Limp or Limber Tail

Limp or Limber Tail

Limp or Limber Tail:  If your dog suddenly appears to have a hanging, droopy tail, all types of causes for the way he is holding his tail should be considered such as has he injured his back or his spine in any way? Could he have injured his tail with rough and tumble when playing? Did he trap it in a door or perhaps he was stepped upon by accident? Is there any chance that his anal glands could be impacted or infected, as this too could make your dog carry his tail differently.  If none of these things seem likely,  it could be something called Limber Syndrome.

In Limber Tail Syndrome, the tail becomes limp, lifeless and flaccid. My first dog, Paddy, a huge Golden Labrador had this once in his life and one of our Rhodes 2 Safety followers asked me about it last year so I thought we’d cover it today.

Symptoms include:

  • A limp tail that “hangs” with no or very little wagging
  • Tail may extend horizontally for a few inches, then drops flaccidly
  • Hair standing up at base of tail which looks like the hackles are up
  • Pain when you touch it
  • Local swelling and warmth to the touch

Things your faithful friend could have been doing to bring on his limp tail include:

Frantic wagging (particularly working dogs engaging in the thrill of the hunt)
A hot bath following an outdoor adventure followed by sleeping it off in his crate

Any breed of dog with a tail can develop Limber Tail Syndrome, but some are more prone to it than others – particularly working and sporting breeds:

  • Labradors and Golden Retrievers
  • Flat coat Retrievers
  • English Setters
  • English Pointers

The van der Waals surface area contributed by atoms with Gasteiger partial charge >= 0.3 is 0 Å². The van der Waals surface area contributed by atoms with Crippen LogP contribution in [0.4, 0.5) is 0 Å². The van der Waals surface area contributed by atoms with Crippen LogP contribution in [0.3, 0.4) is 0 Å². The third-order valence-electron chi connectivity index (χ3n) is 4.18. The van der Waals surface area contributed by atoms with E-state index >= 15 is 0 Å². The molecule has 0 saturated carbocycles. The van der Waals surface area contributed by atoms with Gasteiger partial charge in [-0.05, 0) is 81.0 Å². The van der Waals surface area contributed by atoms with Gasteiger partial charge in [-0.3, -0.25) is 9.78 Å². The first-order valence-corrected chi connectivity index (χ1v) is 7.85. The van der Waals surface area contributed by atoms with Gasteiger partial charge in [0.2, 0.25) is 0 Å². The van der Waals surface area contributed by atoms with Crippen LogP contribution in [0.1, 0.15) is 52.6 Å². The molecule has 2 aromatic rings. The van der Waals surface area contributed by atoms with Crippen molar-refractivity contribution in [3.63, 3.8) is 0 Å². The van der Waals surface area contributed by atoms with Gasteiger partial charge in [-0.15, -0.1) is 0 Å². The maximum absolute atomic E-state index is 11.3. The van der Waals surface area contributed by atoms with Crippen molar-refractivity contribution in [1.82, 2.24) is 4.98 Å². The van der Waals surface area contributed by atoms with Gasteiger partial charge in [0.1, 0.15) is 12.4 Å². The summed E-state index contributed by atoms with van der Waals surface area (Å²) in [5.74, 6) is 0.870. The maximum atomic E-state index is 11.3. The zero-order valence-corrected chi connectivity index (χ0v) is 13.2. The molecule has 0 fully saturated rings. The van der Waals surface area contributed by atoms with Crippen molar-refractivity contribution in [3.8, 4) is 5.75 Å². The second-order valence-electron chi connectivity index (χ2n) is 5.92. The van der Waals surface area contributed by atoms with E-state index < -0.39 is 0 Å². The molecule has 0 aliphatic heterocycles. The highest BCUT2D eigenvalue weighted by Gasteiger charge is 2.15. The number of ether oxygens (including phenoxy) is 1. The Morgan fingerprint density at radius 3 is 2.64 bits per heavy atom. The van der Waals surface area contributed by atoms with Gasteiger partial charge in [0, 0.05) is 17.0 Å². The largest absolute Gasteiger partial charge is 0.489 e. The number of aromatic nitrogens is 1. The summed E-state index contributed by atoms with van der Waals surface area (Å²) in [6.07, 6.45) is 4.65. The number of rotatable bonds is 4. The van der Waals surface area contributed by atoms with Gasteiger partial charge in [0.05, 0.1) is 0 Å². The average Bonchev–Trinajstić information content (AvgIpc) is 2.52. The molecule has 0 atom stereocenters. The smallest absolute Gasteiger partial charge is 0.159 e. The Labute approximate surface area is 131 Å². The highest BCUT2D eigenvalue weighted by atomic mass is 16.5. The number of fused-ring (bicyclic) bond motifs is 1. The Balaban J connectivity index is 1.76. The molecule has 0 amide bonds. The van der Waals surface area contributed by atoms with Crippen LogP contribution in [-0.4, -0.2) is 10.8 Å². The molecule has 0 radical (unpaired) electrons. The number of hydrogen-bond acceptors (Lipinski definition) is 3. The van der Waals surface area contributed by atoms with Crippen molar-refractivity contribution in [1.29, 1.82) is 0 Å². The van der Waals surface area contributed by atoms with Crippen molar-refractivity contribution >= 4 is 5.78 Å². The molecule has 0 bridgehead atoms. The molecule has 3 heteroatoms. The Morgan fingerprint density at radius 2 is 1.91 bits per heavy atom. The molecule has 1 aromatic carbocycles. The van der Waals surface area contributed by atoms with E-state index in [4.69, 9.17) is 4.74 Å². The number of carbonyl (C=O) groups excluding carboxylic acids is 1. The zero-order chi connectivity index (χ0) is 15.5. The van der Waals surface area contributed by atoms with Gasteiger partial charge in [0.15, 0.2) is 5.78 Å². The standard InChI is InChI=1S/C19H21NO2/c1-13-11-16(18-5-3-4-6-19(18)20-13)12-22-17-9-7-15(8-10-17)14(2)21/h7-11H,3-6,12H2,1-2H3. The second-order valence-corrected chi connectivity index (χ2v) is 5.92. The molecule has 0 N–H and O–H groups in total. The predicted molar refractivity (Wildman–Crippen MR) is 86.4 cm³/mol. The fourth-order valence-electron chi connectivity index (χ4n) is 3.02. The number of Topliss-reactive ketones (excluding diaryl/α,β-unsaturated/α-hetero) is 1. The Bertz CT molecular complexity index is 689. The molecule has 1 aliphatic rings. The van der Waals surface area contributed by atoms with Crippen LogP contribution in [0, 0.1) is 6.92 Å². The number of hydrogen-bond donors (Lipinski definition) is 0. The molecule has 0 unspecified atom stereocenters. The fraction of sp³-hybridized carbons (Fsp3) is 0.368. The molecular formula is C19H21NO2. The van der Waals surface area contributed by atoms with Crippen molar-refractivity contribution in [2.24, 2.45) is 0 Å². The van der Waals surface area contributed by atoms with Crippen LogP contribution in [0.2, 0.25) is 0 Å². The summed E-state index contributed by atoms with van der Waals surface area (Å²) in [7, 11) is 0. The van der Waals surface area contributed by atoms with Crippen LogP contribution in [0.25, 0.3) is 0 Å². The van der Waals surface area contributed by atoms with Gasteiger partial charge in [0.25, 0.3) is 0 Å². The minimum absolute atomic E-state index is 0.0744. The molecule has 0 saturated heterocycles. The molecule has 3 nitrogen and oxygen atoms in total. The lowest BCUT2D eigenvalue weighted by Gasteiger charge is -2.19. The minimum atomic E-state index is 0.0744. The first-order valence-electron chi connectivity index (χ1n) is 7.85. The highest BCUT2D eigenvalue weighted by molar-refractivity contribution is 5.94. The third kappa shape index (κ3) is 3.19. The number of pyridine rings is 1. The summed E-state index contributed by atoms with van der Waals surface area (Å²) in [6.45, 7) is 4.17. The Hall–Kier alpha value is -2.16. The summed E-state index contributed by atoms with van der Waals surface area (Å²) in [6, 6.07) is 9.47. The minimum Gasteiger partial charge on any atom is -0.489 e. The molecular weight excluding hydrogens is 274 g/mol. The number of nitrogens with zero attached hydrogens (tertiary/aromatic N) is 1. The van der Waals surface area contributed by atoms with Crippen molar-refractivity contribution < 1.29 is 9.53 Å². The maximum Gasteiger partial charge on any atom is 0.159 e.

• Beagles
  • Foxhounds
Although a definite trigger is yet to be ascertained, the most common causes include:

  • Overexertion/Use of the tail
  • Swimming
  • Climate changes/exposure to cold weather
  • Being crated for a long time or in an inappropriate sized crate
  • Warm or cold bath
  • Excessive exercise beyond the dog’s normal capabilities

Therefore, it is important to build up your dog’s exercise routine gradually avoiding sudden and prolonged periods of exercise after long periods of inactivity.

Ensure you allow him to use a crate big enough to turn around and stetch in and that he is dried off fully following his activity.

Treatment for Limber Tail

If you are at all unsure, a veterinary opinion should always be sought and, if Limber Tail Syndrome is diagnosed, it is easy enough to treat:-

  • Try applying warm packs at the base of the tail
  • Anti-inflammatory drugs ONLY as prescribed by your vet.
  • Rest, calming atmosphere and MINIMAL WAGGING!!!

For a full recovery it may take as much as a couple of weeks but in most instances we would expect the pain to subside within 24 to 48 hours. Complete recovery is mostly seen within a couple of weeks.  On occasion, during the recovery period, the tail may appear to hang to one side or the other.  If this happens please don’t panic.  It should get itself back to normal fairly quickly.